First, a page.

Brown County will receive half a million dollars from the state for use at the Brown County Jail.
The money will be used to purchase a new 15 passenger transportation van, to fund replacement of two HVAC units and to help pay for a proposed 20 bed dormitory style addition to the facility.
The money is coming from the Local Government Innovation Council as part of a Safety Capital Grant.
$9.5 million dollars was awarded statewide, with Brown County receiving the maximum amount.
State Senator Joe Uecker and State Representative Doug Green joined the Brown County Commissioners on May 23 to discuss the grant.
“This is a way that we’ve started giving some of that revenue back into the hands of local governments by coming up with these programs that become competitive and are used for very worthy projects and programs,” said Uecker.
Green added, “We are trying to reach out from the legislative standpoint to help local governments. In doing so with House Bill 64 for this biennium, we included an opportunity to establish a public safety grant program the local government fund process.”
Without local governments working together, Brown County would not have been eligible for the $500,000, which was the maximum awarded.
“That’s pretty exciting when you have local entities bind together and do unified front to make application and then be awarded the maximum amount from those grant dollars because of working together,” Green said.
“Programs are far more successful when you have local buy-in and this is a perfect example of that,” Uecker added.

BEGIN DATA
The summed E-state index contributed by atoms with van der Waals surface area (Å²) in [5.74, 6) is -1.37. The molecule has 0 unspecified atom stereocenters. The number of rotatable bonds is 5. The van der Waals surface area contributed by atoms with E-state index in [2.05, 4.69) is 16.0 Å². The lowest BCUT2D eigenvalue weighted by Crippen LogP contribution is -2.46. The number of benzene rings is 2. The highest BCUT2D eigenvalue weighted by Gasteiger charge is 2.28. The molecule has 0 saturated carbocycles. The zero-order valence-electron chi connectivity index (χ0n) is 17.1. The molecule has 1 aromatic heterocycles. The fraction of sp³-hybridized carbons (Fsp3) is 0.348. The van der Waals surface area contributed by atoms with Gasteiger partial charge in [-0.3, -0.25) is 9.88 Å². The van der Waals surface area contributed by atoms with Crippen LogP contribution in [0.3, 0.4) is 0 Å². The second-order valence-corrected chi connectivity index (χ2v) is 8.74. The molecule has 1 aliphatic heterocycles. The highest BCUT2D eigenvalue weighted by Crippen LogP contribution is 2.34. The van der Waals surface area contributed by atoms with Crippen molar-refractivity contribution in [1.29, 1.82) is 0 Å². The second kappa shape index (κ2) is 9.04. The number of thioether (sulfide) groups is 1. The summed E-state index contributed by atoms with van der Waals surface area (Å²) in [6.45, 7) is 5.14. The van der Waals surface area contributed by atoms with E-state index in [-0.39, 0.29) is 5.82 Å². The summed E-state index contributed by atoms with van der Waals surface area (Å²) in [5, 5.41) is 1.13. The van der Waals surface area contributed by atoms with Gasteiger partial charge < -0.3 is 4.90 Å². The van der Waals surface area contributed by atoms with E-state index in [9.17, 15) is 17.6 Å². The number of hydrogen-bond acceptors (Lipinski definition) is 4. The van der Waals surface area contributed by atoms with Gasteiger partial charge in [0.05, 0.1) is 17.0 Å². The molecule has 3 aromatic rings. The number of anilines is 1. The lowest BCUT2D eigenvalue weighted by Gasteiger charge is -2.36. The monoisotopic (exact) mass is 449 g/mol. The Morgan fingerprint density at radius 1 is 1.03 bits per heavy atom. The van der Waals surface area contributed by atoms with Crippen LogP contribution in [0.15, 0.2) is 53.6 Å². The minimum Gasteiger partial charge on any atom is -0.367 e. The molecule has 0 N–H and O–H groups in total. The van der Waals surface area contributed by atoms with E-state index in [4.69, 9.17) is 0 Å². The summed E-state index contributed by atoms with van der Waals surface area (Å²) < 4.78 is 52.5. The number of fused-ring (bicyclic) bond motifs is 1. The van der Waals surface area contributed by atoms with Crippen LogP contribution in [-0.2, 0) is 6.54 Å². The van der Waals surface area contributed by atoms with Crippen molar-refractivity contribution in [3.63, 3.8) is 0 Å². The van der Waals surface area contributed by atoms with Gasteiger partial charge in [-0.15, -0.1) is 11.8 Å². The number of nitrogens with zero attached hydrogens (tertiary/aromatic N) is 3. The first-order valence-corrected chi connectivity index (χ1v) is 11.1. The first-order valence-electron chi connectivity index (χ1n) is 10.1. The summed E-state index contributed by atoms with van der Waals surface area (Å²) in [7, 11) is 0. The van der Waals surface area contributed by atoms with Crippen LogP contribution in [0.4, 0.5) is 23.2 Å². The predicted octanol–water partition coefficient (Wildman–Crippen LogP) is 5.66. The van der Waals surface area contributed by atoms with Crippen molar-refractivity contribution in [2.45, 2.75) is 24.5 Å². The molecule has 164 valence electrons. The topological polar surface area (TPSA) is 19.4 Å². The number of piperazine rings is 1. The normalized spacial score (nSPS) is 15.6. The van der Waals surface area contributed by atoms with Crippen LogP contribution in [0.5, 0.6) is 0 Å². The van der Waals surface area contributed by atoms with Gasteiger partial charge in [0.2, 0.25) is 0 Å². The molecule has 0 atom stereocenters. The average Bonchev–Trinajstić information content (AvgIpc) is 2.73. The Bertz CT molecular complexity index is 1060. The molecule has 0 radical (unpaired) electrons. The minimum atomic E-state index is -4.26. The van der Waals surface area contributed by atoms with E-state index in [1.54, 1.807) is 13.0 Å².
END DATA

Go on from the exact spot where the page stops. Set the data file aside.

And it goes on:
The local entities that were listed as cooperating on the grant included the Brown County Sheriff’s Office, the Brown County Criminal Justice Task Force, Lake Waynoka, Georgetown, Higginsport, Ripley and Sardinia.
Brown County Commissioner Barry Woodruff had high praise for Brown County EMA Director Beth Nevel and Commissioners’ Clerk Sarah Prebble.
“They did the work. We felt that we might get a portion of that grant, but we never dreamed that we would get the full $500,000,” he said.
“They did above and beyond what we hoped they would be able to accomplish. They had to get the data, put it together, write and rewrite the grant and finish it all in a 30 day window. They did a super job.”
Woodruff said that the money will leave the county on a firmer financial foundation.
“This now leaves us the opportunity that when we have an HVAC unit in the jail go down, we now have the money to fix it without putting a strain on the county general fund,” Woodruff said.
“We are no longer having to struggle to pay for items that we were just fighting to maintain. It gives us a breath of fresh air and gives us the ability to get our heads above water.”
Woodruff said that he expected the county to receive an award letter for the grant money sometime soon.